I’ll have to devote a future post to the distinction between the two, because it’s really really important and can be hard to see. For now I’ll just say that although they seem related, they are often, in fact, quite opposed to each other. Acceptance, when it’s real, doesn’t cost you anything; it leaves you free and clear and available to take action to change the situation, where appropriate. Toleration, on the other hand, basically guarantees that the situation will continue as is.

When we drill down under the surface of phrases like “It is what it is”, what we’re often really saying is:

“I’ve looked at this situation in all the ways I’m familiar with, and although they all pretty much suck, I’m pretty much resigned to things not changing. And possibly I’d rather not deal with what I’d find out if I tried to see it a different way.”

What’s extra sneaky about this is, we don’t see the ways we might be holding onto or re-upping our investment in what drains us. Like Statler and Waldorf, we keep asking ourselves the rhetorical question “why do we always come here?”, without any actual intention to put an end to the “torture” of having to “watch the show”.

What to do with a chronic stuck point? Simply put, you have to find a way to stop tolerating it. That doesn’t mean doing something rash to “get rid of it” or cut it out of your life immediately— often that’s simply not possible, not without doing a lot of damage, at least.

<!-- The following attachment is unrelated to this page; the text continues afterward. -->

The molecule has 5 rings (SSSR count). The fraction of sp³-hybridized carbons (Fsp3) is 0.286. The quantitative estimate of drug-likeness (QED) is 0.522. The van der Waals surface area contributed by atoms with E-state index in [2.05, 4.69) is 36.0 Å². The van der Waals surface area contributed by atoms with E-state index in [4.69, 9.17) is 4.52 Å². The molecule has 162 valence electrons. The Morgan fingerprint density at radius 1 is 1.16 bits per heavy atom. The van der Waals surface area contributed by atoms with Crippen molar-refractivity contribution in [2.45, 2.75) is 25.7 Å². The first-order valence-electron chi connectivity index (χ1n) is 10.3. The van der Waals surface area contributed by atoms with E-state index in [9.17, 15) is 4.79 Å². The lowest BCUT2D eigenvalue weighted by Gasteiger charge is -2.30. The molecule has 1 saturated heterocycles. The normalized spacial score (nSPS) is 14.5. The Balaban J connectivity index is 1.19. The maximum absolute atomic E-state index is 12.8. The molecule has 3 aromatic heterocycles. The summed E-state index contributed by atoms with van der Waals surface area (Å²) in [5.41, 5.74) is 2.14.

No longer tolerating something just means no longer normalizing it, treating it as a given. Bring it from the background to the foreground of your awareness. Put your conscious attention on the ways in which it’s misaligned with who you are and what you want your life to be about.

One place to start is in how you speak about it, even or especially to yourself: you might want to go on a verbal diet of sorts, for example, when it comes to pseudo-accepting (but actually denial-heavy) phrases like the ones above. Replace them with language that keeps it real. Instead of “I’m working on accepting it,” say “I’m starting to realize how long I’ve been tolerating this shit.” Instead of “It is what it is,” try on “It seems how it seems, and I’m now open to seeing it differently, since the way I’ve been seeing it leaves me chronically stuck.”